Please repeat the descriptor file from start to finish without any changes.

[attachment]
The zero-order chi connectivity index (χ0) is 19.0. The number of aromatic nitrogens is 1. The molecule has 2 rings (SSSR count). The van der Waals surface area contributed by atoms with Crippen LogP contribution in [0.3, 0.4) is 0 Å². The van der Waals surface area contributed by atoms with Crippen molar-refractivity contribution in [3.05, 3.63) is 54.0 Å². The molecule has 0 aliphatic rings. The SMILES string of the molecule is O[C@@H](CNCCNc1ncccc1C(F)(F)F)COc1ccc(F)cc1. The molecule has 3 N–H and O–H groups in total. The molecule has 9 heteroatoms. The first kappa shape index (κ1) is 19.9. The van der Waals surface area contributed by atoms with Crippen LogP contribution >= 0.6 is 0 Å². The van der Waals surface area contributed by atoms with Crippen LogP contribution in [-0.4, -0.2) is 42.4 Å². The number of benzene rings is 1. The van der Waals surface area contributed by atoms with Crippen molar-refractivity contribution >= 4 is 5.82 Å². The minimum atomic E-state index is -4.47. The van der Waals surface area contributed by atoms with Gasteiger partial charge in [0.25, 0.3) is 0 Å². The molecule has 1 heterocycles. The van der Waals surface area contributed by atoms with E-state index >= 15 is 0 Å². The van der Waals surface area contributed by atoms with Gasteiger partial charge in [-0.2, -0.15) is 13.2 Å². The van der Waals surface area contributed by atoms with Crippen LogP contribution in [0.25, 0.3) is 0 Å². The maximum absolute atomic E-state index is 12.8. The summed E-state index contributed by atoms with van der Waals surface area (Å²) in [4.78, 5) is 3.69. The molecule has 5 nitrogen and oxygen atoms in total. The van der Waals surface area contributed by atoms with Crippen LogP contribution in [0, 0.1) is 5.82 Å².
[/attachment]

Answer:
The zero-order chi connectivity index (χ0) is 19.0. The number of aromatic nitrogens is 1. The molecule has 2 rings (SSSR count). The van der Waals surface area contributed by atoms with Crippen LogP contribution in [0.3, 0.4) is 0 Å². The van der Waals surface area contributed by atoms with Crippen molar-refractivity contribution in [3.05, 3.63) is 54.0 Å². The molecule has 0 aliphatic rings. The SMILES string of the molecule is O[C@@H](CNCCNc1ncccc1C(F)(F)F)COc1ccc(F)cc1. The molecule has 3 N–H and O–H groups in total. The molecule has 9 heteroatoms. The first kappa shape index (κ1) is 19.9. The van der Waals surface area contributed by atoms with Crippen LogP contribution >= 0.6 is 0 Å². The van der Waals surface area contributed by atoms with Crippen LogP contribution in [-0.4, -0.2) is 42.4 Å². The number of benzene rings is 1. The van der Waals surface area contributed by atoms with Crippen molar-refractivity contribution >= 4 is 5.82 Å². The minimum atomic E-state index is -4.47. The van der Waals surface area contributed by atoms with Gasteiger partial charge in [0.25, 0.3) is 0 Å². The molecule has 1 heterocycles. The van der Waals surface area contributed by atoms with E-state index >= 15 is 0 Å². The van der Waals surface area contributed by atoms with Gasteiger partial charge in [-0.2, -0.15) is 13.2 Å². The van der Waals surface area contributed by atoms with Crippen LogP contribution in [0.25, 0.3) is 0 Å². The maximum absolute atomic E-state index is 12.8. The summed E-state index contributed by atoms with van der Waals surface area (Å²) in [4.78, 5) is 3.69. The molecule has 5 nitrogen and oxygen atoms in total. The van der Waals surface area contributed by atoms with Crippen LogP contribution in [0, 0.1) is 5.82 Å².